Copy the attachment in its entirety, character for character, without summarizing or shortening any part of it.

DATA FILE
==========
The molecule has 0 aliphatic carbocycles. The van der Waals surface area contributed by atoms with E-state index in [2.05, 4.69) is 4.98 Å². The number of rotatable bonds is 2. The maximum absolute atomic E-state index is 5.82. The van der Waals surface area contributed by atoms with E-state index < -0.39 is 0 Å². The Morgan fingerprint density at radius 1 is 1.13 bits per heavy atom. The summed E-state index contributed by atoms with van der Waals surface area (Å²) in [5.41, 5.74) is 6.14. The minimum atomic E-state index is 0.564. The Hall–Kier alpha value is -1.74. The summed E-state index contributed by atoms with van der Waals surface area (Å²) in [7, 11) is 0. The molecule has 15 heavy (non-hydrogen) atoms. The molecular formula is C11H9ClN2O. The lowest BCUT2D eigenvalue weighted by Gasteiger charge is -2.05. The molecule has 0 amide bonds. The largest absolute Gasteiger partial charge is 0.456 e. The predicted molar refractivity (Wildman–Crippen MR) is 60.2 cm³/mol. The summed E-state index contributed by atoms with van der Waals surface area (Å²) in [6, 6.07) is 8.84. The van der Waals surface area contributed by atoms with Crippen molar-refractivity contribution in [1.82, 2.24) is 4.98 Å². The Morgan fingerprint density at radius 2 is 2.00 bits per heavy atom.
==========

The molecule has 0 aliphatic carbocycles. The van der Waals surface area contributed by atoms with E-state index in [2.05, 4.69) is 4.98 Å². The number of rotatable bonds is 2. The maximum absolute atomic E-state index is 5.82. The van der Waals surface area contributed by atoms with E-state index < -0.39 is 0 Å². The Morgan fingerprint density at radius 1 is 1.13 bits per heavy atom. The summed E-state index contributed by atoms with van der Waals surface area (Å²) in [5.41, 5.74) is 6.14. The minimum atomic E-state index is 0.564. The Hall–Kier alpha value is -1.74. The summed E-state index contributed by atoms with van der Waals surface area (Å²) in [7, 11) is 0. The molecule has 15 heavy (non-hydrogen) atoms. The molecular formula is C11H9ClN2O. The lowest BCUT2D eigenvalue weighted by Gasteiger charge is -2.05. The molecule has 0 amide bonds. The largest absolute Gasteiger partial charge is 0.456 e. The predicted molar refractivity (Wildman–Crippen MR) is 60.2 cm³/mol. The summed E-state index contributed by atoms with van der Waals surface area (Å²) in [6, 6.07) is 8.84. The van der Waals surface area contributed by atoms with Crippen molar-refractivity contribution in [1.82, 2.24) is 4.98 Å². The Morgan fingerprint density at radius 2 is 2.00 bits per heavy atom.